It’s been quite a week!

I drove my son Blais to the first day of band mini-camp, which has been modified for the pandemic and also moved around because of a prayer vigil held in our town for George Floyd.

Blais was sad that the camp was reduced to only three hours a day. He loved to be with his friends and play music with them. I wanted to tell him that things couldn’t get any worse, but I stopped myself. “Just try to enjoy what you have. And don’t wish for what it could or should be.” He was also nervous because he was going to audition for a snare position he had been dreaming of since he was a little kid.

I felt the mother’s worry and nervousness come through me, but only as a gentle wave. By now, I learned what to do – acknowledge it and let it pass through and not feed the worries with ‘what ifs’ and sadness with ‘what could have been’s.’

This process has been really helping me to stay calm through all kinds of situations.

Last week when the protests started, I wasn’t scared. Nor was I worried.

I texted Clemmie (the founder of Nashville Peacemakers, where I serve on the Board of Directors): “Sending you love. I’m grateful for all you have taught me so I’m not ignorant and I don’t feel helpless.”

And I added, “Let me know how I can support you more.”

You see, the first time I asked her about what I could do to make a difference in the lives of the kids from her (African American) community, stricken with poverty and violence, she said, “Stop trying to be a hero.”

I wanted to do something because I couldn’t stand the fact that my kids, who were growing up only 20 minutes away, had such a different experience.

Let me do the work.” Clemmie said, “Let me do what I already do – walk the streets, get to know the kids, earn their trust, and then teach them and open up different and better paths for them. And you be behind me – support me.”

I joined her organization’s Board, listened, and learned about the kids and programs Clemmie and her volunteers provided (we operate on such a small budget, it’s a miracle!).

When I put together a fundraiser for the Mothers Over Murder Christmas dinner, many of my friends donated both money and gifts. But many people also didn’t want to get involved.

It takes trust.

It takes trust to listen to our black brothers and sisters, who are the only people who know how to heal their communities.

My job as a white person is to support leaders like Clemmie.

My job is to offer my mentorship – and not be offended if it’s not accepted. And when I do get to mentor (like in the prison), my job is to listen and guide. My job is not to offer judgment or advice.

With that knowing, I did my part and didn’t feel scared or helpless, I watched the protests while feeling our collective pain, and hoping the violent rioters and looters would face the consequences for their actions and be separated from the issues we are all wanting to correct.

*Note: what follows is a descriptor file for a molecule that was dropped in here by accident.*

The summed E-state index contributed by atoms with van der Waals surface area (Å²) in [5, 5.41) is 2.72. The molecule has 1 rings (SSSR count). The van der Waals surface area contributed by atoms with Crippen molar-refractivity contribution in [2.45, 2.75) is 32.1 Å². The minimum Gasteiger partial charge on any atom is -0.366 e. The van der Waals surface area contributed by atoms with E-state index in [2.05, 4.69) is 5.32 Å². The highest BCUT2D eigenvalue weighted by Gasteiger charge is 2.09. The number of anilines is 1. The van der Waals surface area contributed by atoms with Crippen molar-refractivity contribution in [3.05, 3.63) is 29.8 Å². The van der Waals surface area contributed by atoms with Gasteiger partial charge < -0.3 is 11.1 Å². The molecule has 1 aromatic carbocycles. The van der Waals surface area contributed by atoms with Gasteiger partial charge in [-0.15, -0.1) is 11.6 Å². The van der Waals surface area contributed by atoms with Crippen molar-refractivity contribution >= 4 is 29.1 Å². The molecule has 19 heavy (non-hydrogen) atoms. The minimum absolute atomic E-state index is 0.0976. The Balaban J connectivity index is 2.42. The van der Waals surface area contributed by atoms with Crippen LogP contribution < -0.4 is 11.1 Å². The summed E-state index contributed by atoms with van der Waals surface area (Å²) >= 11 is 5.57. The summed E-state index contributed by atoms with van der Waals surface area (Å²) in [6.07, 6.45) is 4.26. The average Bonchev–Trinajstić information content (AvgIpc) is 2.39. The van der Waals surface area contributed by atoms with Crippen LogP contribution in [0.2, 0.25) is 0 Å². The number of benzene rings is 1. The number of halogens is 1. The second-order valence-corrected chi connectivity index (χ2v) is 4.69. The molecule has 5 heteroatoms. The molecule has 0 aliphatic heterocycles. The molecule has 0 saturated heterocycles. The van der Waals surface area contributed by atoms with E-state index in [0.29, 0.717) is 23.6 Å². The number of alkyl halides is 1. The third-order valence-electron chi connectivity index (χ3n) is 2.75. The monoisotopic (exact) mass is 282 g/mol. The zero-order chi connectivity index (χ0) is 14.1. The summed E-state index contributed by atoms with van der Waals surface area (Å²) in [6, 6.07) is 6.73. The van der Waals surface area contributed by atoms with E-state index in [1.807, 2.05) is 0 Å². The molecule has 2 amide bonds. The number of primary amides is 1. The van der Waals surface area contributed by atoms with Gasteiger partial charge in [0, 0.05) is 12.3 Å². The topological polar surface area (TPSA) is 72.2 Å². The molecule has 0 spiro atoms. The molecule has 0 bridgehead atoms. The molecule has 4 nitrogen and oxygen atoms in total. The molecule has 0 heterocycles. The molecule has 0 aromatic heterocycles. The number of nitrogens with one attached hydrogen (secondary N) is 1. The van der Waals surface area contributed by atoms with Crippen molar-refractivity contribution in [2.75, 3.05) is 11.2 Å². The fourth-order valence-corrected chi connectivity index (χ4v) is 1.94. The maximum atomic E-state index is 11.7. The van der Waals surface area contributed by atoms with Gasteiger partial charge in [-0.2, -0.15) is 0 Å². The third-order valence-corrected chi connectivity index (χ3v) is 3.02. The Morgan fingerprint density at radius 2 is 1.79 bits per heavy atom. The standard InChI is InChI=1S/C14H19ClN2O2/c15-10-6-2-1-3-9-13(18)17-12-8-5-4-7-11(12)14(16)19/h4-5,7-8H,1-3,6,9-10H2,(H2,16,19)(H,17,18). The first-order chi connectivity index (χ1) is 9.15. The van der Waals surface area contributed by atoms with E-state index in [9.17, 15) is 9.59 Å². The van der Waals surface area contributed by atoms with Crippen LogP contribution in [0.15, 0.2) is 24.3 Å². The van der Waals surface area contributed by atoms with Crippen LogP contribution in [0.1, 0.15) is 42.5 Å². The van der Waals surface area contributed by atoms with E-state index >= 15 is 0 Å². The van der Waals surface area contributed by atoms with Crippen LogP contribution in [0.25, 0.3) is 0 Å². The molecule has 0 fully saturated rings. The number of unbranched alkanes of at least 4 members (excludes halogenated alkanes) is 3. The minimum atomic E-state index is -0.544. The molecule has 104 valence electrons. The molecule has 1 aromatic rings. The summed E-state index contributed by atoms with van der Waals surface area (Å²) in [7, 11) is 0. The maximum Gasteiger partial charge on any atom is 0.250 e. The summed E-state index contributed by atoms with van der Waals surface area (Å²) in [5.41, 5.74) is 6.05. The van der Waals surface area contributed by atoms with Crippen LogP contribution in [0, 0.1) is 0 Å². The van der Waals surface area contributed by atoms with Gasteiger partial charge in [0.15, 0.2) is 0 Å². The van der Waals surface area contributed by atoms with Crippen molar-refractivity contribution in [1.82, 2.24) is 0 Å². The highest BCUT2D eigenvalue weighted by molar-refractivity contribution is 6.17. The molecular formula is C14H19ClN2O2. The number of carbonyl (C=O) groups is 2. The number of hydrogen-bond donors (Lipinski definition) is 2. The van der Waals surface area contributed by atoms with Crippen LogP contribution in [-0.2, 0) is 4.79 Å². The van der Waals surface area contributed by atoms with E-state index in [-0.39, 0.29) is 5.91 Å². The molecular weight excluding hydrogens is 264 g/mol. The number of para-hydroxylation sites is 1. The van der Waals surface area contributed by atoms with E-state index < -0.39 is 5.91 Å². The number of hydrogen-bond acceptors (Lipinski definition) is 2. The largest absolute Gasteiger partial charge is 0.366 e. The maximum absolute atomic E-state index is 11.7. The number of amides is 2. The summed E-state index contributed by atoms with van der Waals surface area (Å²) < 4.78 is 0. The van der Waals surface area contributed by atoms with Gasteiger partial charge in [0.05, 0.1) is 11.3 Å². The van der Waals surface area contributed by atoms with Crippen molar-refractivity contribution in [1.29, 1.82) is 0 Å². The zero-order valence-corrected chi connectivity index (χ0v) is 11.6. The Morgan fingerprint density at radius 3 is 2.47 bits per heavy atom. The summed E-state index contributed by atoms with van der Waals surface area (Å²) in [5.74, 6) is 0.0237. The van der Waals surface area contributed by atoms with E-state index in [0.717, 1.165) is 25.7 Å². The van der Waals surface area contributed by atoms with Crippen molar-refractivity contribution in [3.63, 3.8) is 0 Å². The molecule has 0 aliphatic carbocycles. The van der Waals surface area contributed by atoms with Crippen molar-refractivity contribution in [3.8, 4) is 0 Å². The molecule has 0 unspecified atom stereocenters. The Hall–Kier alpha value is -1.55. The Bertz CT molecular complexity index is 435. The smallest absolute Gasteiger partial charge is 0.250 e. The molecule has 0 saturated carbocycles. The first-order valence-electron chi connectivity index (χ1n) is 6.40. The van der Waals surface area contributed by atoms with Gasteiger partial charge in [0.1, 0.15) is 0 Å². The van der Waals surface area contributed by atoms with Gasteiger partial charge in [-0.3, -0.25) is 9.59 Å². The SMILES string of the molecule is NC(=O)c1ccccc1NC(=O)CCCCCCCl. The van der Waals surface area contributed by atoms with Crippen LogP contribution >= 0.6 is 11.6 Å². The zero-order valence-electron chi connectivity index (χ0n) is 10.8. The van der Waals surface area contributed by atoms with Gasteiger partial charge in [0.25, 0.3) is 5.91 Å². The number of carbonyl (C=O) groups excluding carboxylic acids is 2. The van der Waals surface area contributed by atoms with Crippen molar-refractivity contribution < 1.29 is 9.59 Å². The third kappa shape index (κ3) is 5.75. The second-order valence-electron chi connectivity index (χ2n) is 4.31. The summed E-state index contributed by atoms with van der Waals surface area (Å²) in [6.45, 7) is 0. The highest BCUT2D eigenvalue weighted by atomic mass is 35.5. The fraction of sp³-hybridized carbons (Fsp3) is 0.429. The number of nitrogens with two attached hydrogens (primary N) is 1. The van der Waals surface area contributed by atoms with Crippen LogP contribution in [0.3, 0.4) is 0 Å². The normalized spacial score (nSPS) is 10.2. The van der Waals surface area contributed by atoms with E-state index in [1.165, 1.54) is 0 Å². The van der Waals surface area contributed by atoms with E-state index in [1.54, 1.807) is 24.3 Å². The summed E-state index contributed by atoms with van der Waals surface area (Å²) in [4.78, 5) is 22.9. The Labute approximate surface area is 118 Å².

On Thursday, Blais was anxiously awaiting the results of the Percussion auditions.

I remembered how sad he had been last year this time when he didn’t make it. He ended up playing marimba next to his big brother Evan and had a great year, but couldn’t wait for another chance to try out for the snare.

During the pandemic, I tried to encourage him to practice more. My experience of having to practice piano for hours each day to be at the level where I wanted to be was leading me to believe he wasn’t practicing enough. “At least, if you practice, you’ll know you did all you could and so it would be easier to accept what’s out of your control – for example, if other kids auditioning happen to all be snare champions, or if the number of snares needed drops.” I backed up my case.

He’d listen to me, acknowledge what I was saying to him and say: “I see your point. Thank you. I got this!”

I decided to trust him, even though I was not sure if I should have been more strict.

He made it!

“I’ve been waiting for this moment since 4th grade!” he said with a huge smile on his face, proudly showing me the message from his band teacher who complimented his hard work.

Clearly, he had it under control. He knew, and not me, what to do, and how much he had to practice.

And I had to trust him. Yes, guide him gently and support him, but most importantly trust him.

To me, the lesson and connection here is a big one. And one that’s not easily learned because it requires that I let go of certain control: as a mom, as a citizen, as a human being.

I’m still required to stay, support, show up, be active, speak up but not tell someone what to do, empower others, and be willing to take the back seat.

Here’s something to ponder:

How do you feel about trusting people around you without trying to correct them, manage them, or tell them what they should do? (I’m posing this question not as a political or racial discussion, but one of self-awareness, humility and courage.)

How is trusting another human being and letting go of control different, or similar to trusting God?

Contemplate these thoughts, stretch out your comfort zone, and (still) have a peaceful week!

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Tatiana “Tajci” Cameron is an award-winning music artist, published author, inspirational speaker, and certified transformational and spiritual life coach.

She has many passions and is dedicated to helping others while also creating an enriched life for herself and her three sons. When Tajci is not on the road performing gigs, she volunteers with local organizations dear to her heart, spends time with loved ones (often involving music!), and collaborates with other artists to bring creative projects to life.

Tajci’s most recent projects include a meditation CD, an annual retreat & sea cruise in Croatia (that she organizes and hosts), and a multimedia CD/book (Un)Broken: Songs My Father Taught Me.

 

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